Welcome to European Tribune. It's gone a bit quiet around here these days, but it's still going.

If the US had a real claim against Iran.

by metavision Mon Feb 12th, 2007 at 08:38:08 PM EST

If there was a real claim, the proof wouldn´t be stretched, forced, bent out of shape, delayed, delegated and underserved this way.  It would be presented!

Sunday´s WaPo article contains contradictions, lacks reasonable questioning and is a fly-by piece of work, but for what I have read on the sidelines, the NYT coverage does not even pose a single question about what these GRUNTS SAID, in this cheap circus show.

(* marks the quoted paragraphs and after the dashes are ---my own words.)

WaPo:  http://tinyurl.com/22akqc

*Military Ties Iran To Arms In Iraq
--US military says......... it can tie Iran to arms in Iraq, but does not prove it.

(My stretched version)


*BAGHDAD, Feb. 11  Senior U.S. military officials in Iraq sought Sunday to link Iran to deadly armor-piercing explosives and other weapons

--Why not in DC, NY, at an international organization?  How senior?  Exactly by whose orders?  Who can delegate a war-provoking claim of world proportions?  Why doesn´t the senior war-monger show his face when making an international claim?  How do I know this is not mutiny by some dis-grunt-led block head?

*...the officials displayed mortar shells, rocket-propelled grenades and a powerful cylindrical bomb, capable of blasting through an armored Humvee, that they said were manufactured in Iran

--1.  This is a very good plan to evade responsibility for the lack of armor in military vehicles in Iraq and blame Iran for military casualties from now on.   2.  A cylindrical bomb.  Do they park their H´s wherever they see a cylindrical artifact?  Or do they sit on their H´s until an enemy fellow comes and places the cylindrical bomb under it?

*"Iran is a significant contributor to attacks on coalition forces, and also supports violence against the Iraqi security forces and the Iraqi people," said a senior defense official, who was joined by a defense analyst and an explosives expert, both also from the military.

--Define and quantify "significant", as compared with Israel, Russia, Spain?, India, China, Cuba? and the rest of the planet.   I will call that statement "quaint" to spare major words.

*The officials said they would speak only on the condition of anonymity, so the explosives expert and the analyst, who would normally not speak to the news media, could provide information directly. The analyst's exact title and full name were not revealed to reporters. The officials released a PowerPoint presentation including photographs of the weaponry, but did not allow media representatives to record, photograph or videotape the briefing or the materials on display.

--Isn´t that a generous act!  Did they wear hoods and gas masks?  No name, no rank, no serial number, no responsibility...  That´s an ethically- transparent way to run a government, err, war.  Considering they are known for media "psy-ops", where the USG pays for canned articles across the globe, they could have just dropped leaflets from a plane in major world cities.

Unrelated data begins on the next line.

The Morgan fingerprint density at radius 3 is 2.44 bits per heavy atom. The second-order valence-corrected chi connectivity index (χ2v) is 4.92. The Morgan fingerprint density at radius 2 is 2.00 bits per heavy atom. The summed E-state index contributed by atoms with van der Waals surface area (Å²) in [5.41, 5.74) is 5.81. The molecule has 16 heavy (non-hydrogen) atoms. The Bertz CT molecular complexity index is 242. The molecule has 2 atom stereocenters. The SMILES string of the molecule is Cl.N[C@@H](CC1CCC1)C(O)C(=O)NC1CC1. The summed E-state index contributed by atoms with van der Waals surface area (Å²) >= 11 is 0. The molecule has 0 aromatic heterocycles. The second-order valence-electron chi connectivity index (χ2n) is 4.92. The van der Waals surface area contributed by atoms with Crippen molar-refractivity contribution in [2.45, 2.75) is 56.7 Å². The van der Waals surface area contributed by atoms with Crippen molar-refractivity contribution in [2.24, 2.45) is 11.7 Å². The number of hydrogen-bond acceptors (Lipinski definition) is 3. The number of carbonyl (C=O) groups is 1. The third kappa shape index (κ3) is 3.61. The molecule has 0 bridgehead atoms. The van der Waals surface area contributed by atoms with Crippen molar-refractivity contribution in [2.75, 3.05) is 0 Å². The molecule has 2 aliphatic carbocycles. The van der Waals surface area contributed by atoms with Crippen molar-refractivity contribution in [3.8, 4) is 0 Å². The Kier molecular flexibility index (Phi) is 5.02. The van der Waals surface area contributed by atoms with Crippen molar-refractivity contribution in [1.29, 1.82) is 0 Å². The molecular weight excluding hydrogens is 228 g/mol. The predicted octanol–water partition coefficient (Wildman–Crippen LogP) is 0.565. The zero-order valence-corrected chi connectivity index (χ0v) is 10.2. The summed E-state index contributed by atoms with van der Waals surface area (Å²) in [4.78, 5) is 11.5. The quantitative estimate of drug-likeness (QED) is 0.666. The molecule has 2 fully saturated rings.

--No more SOS at the UN and no more W, held up by a podium, at a military academy.  No siree!  We are not going to get them on a "technical" lie ever again. ´Chainy can scare people just with his face, but those two will delegate the lying to the grunts in the "green zone" from now on....´

* An official at the Iranian Embassy in Baghdad called the U.S. accusations "fabricated" and "baseless."

--The anonymous official apparently doesn´t speak in complete sentences and the reporter run out of "follow-up".

*The U.S. officials said weapons were smuggled into the country by the Quds Force, an elite unit of the Iranian Revolutionary Guard

--Read a little further to find they CONTRADICTED THEMSELVES:  "...it's never going to happen," he said.  They didn´t even rehearse it properly!

*With so much official U.S. buildup about the purported evidence of Iranian influence in Iraq, the briefing was also notable for what was not said or shown. The officials offered no evidence to substantiate allegations that the "highest levels" of the Iranian government had sanctioned support for attacks against U.S. troops. Also, the military briefers were not joined by U.S. diplomats or representatives of the CIA or the office of the Director of National Intelligence.

--Thank you for noting the missing evidence, the missing authority and responsibility!

*Although the administration has made many assertions about Iran's nuclear program, its role in Iraq and its ties to groups on the State Department's terrorism list, the U.S. government has never publicly offered evidence proving the allegations. The briefing was the first time during the Bush administration that officials had sought to make a public intelligence case against Iran.